The focus of Pandemic is on the scientists, the aid workers, and the doctors on the front lines of disease prevention and cures. People like Jake Glanville and Sarah Ives, the scientists who are working with pigs in Guatemala to develop an all-strains flu virus, as well as Dr. Dinesh Vijay, who treats flu patients at a crowded hospital in Jaipur, India. But disease isn’t just an urban phenomenon. In Pandemic, we meet Holly Goracke, the sole doctor at tiny Jefferson County Hospital in rural Oklahoma, who works 72-hour shifts. And we also become acquainted with Dr.Syra Madad, the director of the special pathogens program of New York City Health and Hospitals.

Along the way we are introduced to anti-vaccination activists in Oregon, health care workers at an Arizona border detention center, and World Health Organization disease fighters in the Democratic Republic of Congo, who not only face the risk of contracting the extremely deadly Ebola virus, but also getting murdered by gangs.

Surprisingly, religion is viewed favorably in this scientific docuseries. Madad, Goracke, and Vijay all rely on faith to strengthen them as they battle disease.

Not surprisingly there are a few knocks in Pandemic over lack of funding from the Trump administration. Including from Madad. But she’s not infallible. In January, in a CNBC interview shortly after the debut of Pandemic, Madad praised China’s efforts to slow the spread of COVID-19, although she did parse her statement with, “It’s too early to tell.” I wager she’d like to take that praise back.

If you are suffering from anxiety over coronavirus, you may want to stay away from Pandemic. The same goes if you are an anti-vaxxer–you’ll just get POd. Also, I suggest if you decide to view Pandemic: How to Prevent an Outbreak then take it in just one episode at a time. At times the series is emotionally exhausting.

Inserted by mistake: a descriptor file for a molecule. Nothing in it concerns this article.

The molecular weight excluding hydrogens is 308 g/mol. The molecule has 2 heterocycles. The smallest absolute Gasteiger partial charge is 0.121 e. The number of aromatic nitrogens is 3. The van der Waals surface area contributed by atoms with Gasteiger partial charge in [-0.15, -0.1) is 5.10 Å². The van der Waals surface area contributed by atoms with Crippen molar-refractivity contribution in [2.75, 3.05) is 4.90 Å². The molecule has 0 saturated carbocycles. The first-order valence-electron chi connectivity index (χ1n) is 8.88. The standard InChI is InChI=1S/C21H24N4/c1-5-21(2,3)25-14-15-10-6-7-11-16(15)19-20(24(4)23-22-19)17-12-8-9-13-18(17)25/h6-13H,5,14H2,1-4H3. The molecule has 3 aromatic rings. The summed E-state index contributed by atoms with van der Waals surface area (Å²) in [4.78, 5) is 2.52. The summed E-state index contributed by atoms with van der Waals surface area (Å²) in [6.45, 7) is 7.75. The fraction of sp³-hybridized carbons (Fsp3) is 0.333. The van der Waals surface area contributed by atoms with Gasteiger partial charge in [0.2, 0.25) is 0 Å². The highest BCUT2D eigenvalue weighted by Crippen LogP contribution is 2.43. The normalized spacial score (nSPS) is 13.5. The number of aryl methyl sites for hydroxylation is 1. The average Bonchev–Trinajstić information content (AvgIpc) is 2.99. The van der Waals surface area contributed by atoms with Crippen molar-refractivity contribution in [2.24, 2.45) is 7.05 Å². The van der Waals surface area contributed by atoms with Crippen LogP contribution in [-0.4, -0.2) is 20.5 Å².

Pandemic is rated TV-14, Netflix says, because of foul language and smoking. And there are some disturbing scenes.

John Ruberry regularly blogs at Marathon Pundit.

Reminder that Climate Change Activists are Full of It

by baldilocks

School children went on strike in the name of climate change last week. I don’t even feel like checking to see which day it was because I know that the activists who put these kids up to skipping class don’t really care about the climate. If they did, the United States would be far down on the list for castigation.

But the activists are all over Americans and Europeans about climate change and pollution for simple reasons: they know that the West is capable of being shamed about it and that Westerners have money. Activists pretty much ignore the real problem nations, places like India

Twenty-two of the world’s 30 worst cities for air pollution are in India, according to a new report, with Delhi again ranked the world’s most polluted capital.

The Greenpeace and AirVisual analysis of air pollution readings from 3,000 cities around the world found that 64% exceed the World Health Organization’s annual exposure guideline for PM2.5 fine particulate matter – tiny airborne particles, about a 40th of the width of a human hair, that are linked to a wide range of health problems.

Every single measured city in the Middle East and Africa exceeds the WHO guidelines, as well as 99% of cities in south Asia and 89% in east Asia.

… and China.

According to search results, China and Pakistan compete for the most polluted countries in the world. Most of the other top polluters are in South Asia and Africa, as mentioned in the Guardian link.

Some of these lists of Top Ten Most Sh*tholiest Countries slide the United States and other First World countries into the mix, but I wonder, in spite of what we’ve seen lately in Baltimore and in Los Angeles.

Look at this video. It’s said to be from the Dominican Republic.

Look. I understand why none of the activists want to go bother the children of Middle Eastern Muslims, Africans, or the Chinese. I mean who wants to die or get arrested in, say, Nigeria?

But let’s stop pretending that America is the Devil in the religion of climate change.

Juliette Akinyi Ochieng has been blogging since 2003 as baldilocks. Her older blog is here.  She published her first novel, Tale of the Tigers: Love is Not a Game in 2012.